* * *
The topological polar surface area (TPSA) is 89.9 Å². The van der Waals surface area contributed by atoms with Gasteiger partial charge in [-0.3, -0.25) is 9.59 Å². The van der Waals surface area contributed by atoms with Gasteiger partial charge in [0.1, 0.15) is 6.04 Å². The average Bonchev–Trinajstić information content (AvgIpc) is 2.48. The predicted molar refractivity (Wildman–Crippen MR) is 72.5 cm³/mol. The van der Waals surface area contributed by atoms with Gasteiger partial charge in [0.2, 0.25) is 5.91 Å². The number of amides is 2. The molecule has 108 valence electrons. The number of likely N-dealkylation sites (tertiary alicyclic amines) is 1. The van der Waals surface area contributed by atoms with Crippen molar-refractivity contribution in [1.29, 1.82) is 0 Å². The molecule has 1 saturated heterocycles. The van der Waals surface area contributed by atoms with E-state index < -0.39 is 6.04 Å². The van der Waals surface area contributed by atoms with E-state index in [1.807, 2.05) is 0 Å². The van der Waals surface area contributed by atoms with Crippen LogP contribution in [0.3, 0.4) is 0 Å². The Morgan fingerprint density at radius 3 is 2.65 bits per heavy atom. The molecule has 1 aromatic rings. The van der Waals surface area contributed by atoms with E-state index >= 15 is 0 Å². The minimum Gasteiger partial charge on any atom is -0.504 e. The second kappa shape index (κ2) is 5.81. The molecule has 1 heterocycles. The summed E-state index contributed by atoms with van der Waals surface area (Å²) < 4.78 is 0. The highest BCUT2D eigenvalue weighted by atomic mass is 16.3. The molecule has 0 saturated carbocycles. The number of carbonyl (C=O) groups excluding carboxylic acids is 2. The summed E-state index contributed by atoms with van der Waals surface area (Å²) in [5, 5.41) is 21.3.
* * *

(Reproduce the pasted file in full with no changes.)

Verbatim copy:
The topological polar surface area (TPSA) is 89.9 Å². The van der Waals surface area contributed by atoms with Gasteiger partial charge in [-0.3, -0.25) is 9.59 Å². The van der Waals surface area contributed by atoms with Gasteiger partial charge in [0.1, 0.15) is 6.04 Å². The average Bonchev–Trinajstić information content (AvgIpc) is 2.48. The predicted molar refractivity (Wildman–Crippen MR) is 72.5 cm³/mol. The van der Waals surface area contributed by atoms with Gasteiger partial charge in [0.2, 0.25) is 5.91 Å². The number of amides is 2. The molecule has 108 valence electrons. The number of likely N-dealkylation sites (tertiary alicyclic amines) is 1. The van der Waals surface area contributed by atoms with Crippen molar-refractivity contribution in [1.29, 1.82) is 0 Å². The molecule has 1 saturated heterocycles. The van der Waals surface area contributed by atoms with E-state index < -0.39 is 6.04 Å². The van der Waals surface area contributed by atoms with E-state index in [1.807, 2.05) is 0 Å². The van der Waals surface area contributed by atoms with Crippen LogP contribution in [0.3, 0.4) is 0 Å². The Morgan fingerprint density at radius 3 is 2.65 bits per heavy atom. The molecule has 1 aromatic rings. The van der Waals surface area contributed by atoms with E-state index >= 15 is 0 Å². The minimum Gasteiger partial charge on any atom is -0.504 e. The second kappa shape index (κ2) is 5.81. The molecule has 1 heterocycles. The summed E-state index contributed by atoms with van der Waals surface area (Å²) < 4.78 is 0. The highest BCUT2D eigenvalue weighted by atomic mass is 16.3. The molecule has 0 saturated carbocycles. The number of carbonyl (C=O) groups excluding carboxylic acids is 2. The summed E-state index contributed by atoms with van der Waals surface area (Å²) in [5, 5.41) is 21.3.